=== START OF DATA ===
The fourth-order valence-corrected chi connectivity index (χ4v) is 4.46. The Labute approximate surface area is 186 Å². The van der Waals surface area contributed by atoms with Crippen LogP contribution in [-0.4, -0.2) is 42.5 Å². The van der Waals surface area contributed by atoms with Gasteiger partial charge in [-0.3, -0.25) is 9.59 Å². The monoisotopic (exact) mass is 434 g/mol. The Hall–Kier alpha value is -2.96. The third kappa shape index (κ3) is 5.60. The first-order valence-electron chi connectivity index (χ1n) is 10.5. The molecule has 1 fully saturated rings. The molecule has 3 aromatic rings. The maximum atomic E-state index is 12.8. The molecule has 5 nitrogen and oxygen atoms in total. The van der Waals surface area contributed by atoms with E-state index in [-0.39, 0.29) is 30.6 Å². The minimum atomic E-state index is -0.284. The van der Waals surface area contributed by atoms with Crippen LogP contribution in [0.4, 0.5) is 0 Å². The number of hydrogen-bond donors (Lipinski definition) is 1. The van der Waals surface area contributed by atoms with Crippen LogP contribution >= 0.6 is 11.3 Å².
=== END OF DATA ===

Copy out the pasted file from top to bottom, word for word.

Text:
The fourth-order valence-corrected chi connectivity index (χ4v) is 4.46. The Labute approximate surface area is 186 Å². The van der Waals surface area contributed by atoms with Crippen LogP contribution in [-0.4, -0.2) is 42.5 Å². The van der Waals surface area contributed by atoms with Gasteiger partial charge in [-0.3, -0.25) is 9.59 Å². The monoisotopic (exact) mass is 434 g/mol. The Hall–Kier alpha value is -2.96. The third kappa shape index (κ3) is 5.60. The first-order valence-electron chi connectivity index (χ1n) is 10.5. The molecule has 1 fully saturated rings. The molecule has 3 aromatic rings. The maximum atomic E-state index is 12.8. The molecule has 5 nitrogen and oxygen atoms in total. The van der Waals surface area contributed by atoms with E-state index in [-0.39, 0.29) is 30.6 Å². The minimum atomic E-state index is -0.284. The van der Waals surface area contributed by atoms with Crippen LogP contribution in [0.4, 0.5) is 0 Å². The number of hydrogen-bond donors (Lipinski definition) is 1. The van der Waals surface area contributed by atoms with Crippen LogP contribution >= 0.6 is 11.3 Å².